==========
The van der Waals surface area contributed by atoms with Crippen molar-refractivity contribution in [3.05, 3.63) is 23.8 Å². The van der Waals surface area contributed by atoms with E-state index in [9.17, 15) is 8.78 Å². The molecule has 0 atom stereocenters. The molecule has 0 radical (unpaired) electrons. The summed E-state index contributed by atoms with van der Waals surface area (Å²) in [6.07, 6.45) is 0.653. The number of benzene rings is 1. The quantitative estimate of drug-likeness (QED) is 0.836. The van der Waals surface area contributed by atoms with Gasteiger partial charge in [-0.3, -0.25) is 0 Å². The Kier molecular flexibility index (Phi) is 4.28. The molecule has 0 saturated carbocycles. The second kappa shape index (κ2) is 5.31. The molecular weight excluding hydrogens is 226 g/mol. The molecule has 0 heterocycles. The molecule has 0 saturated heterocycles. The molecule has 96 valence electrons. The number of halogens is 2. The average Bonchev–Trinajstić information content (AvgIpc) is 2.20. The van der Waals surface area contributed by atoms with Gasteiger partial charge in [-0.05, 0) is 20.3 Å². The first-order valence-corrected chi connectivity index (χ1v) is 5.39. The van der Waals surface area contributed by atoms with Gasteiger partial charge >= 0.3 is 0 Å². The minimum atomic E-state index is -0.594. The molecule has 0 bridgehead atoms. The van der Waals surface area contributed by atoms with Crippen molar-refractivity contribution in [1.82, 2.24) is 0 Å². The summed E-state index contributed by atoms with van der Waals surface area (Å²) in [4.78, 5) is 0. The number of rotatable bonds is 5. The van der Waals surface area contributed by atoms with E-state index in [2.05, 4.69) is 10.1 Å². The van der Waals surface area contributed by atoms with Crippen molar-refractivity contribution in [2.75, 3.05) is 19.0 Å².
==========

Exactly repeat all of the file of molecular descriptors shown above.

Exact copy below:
The van der Waals surface area contributed by atoms with Crippen molar-refractivity contribution in [3.05, 3.63) is 23.8 Å². The van der Waals surface area contributed by atoms with E-state index in [9.17, 15) is 8.78 Å². The molecule has 0 atom stereocenters. The molecule has 0 radical (unpaired) electrons. The summed E-state index contributed by atoms with van der Waals surface area (Å²) in [6.07, 6.45) is 0.653. The number of benzene rings is 1. The quantitative estimate of drug-likeness (QED) is 0.836. The van der Waals surface area contributed by atoms with Gasteiger partial charge in [-0.3, -0.25) is 0 Å². The Kier molecular flexibility index (Phi) is 4.28. The molecule has 0 saturated carbocycles. The second kappa shape index (κ2) is 5.31. The molecular weight excluding hydrogens is 226 g/mol. The molecule has 0 heterocycles. The molecule has 0 saturated heterocycles. The molecule has 96 valence electrons. The number of halogens is 2. The average Bonchev–Trinajstić information content (AvgIpc) is 2.20. The van der Waals surface area contributed by atoms with Gasteiger partial charge in [-0.05, 0) is 20.3 Å². The first-order valence-corrected chi connectivity index (χ1v) is 5.39. The van der Waals surface area contributed by atoms with Gasteiger partial charge >= 0.3 is 0 Å². The minimum atomic E-state index is -0.594. The molecule has 0 bridgehead atoms. The van der Waals surface area contributed by atoms with Crippen molar-refractivity contribution in [1.82, 2.24) is 0 Å². The summed E-state index contributed by atoms with van der Waals surface area (Å²) in [4.78, 5) is 0. The number of rotatable bonds is 5. The van der Waals surface area contributed by atoms with E-state index in [2.05, 4.69) is 10.1 Å². The van der Waals surface area contributed by atoms with Crippen molar-refractivity contribution in [2.75, 3.05) is 19.0 Å².